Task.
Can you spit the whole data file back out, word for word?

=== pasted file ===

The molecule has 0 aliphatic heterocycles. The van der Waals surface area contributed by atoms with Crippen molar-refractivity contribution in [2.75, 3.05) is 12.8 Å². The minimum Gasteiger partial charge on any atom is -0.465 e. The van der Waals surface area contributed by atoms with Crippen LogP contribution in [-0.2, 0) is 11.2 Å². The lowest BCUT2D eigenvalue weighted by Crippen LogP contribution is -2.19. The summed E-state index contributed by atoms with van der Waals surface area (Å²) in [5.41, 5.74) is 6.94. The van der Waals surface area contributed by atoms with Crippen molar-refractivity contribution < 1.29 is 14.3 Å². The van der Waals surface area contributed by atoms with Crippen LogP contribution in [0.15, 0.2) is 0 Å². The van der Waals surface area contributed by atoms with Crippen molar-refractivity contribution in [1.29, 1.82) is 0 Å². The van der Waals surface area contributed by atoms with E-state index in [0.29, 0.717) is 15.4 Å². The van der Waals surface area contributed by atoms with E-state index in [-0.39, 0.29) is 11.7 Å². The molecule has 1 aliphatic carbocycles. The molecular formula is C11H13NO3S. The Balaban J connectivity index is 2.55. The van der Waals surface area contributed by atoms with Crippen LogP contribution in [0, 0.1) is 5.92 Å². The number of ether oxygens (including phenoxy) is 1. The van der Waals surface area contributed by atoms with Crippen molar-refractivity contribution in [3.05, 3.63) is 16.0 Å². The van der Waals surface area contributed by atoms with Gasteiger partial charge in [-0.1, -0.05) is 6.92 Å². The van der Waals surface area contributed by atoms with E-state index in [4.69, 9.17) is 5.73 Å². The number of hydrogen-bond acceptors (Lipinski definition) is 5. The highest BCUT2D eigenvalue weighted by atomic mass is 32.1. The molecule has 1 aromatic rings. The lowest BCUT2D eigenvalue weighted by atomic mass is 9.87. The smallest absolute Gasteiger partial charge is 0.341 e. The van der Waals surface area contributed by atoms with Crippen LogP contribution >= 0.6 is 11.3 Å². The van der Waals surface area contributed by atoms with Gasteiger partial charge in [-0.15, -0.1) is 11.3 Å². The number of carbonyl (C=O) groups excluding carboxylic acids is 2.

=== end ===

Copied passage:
The molecule has 0 aliphatic heterocycles. The van der Waals surface area contributed by atoms with Crippen molar-refractivity contribution in [2.75, 3.05) is 12.8 Å². The minimum Gasteiger partial charge on any atom is -0.465 e. The van der Waals surface area contributed by atoms with Crippen LogP contribution in [-0.2, 0) is 11.2 Å². The lowest BCUT2D eigenvalue weighted by Crippen LogP contribution is -2.19. The summed E-state index contributed by atoms with van der Waals surface area (Å²) in [5.41, 5.74) is 6.94. The van der Waals surface area contributed by atoms with Crippen molar-refractivity contribution < 1.29 is 14.3 Å². The van der Waals surface area contributed by atoms with Crippen LogP contribution in [0.15, 0.2) is 0 Å². The van der Waals surface area contributed by atoms with Crippen molar-refractivity contribution in [1.29, 1.82) is 0 Å². The van der Waals surface area contributed by atoms with E-state index in [0.29, 0.717) is 15.4 Å². The van der Waals surface area contributed by atoms with E-state index in [-0.39, 0.29) is 11.7 Å². The molecule has 1 aliphatic carbocycles. The molecular formula is C11H13NO3S. The Balaban J connectivity index is 2.55. The van der Waals surface area contributed by atoms with Crippen LogP contribution in [0, 0.1) is 5.92 Å². The number of ether oxygens (including phenoxy) is 1. The van der Waals surface area contributed by atoms with Crippen molar-refractivity contribution in [3.05, 3.63) is 16.0 Å². The van der Waals surface area contributed by atoms with Gasteiger partial charge in [-0.1, -0.05) is 6.92 Å². The van der Waals surface area contributed by atoms with E-state index in [4.69, 9.17) is 5.73 Å². The number of hydrogen-bond acceptors (Lipinski definition) is 5. The highest BCUT2D eigenvalue weighted by atomic mass is 32.1. The molecule has 1 aromatic rings. The lowest BCUT2D eigenvalue weighted by atomic mass is 9.87. The smallest absolute Gasteiger partial charge is 0.341 e. The van der Waals surface area contributed by atoms with Crippen LogP contribution >= 0.6 is 11.3 Å². The van der Waals surface area contributed by atoms with Gasteiger partial charge in [-0.15, -0.1) is 11.3 Å². The number of carbonyl (C=O) groups excluding carboxylic acids is 2.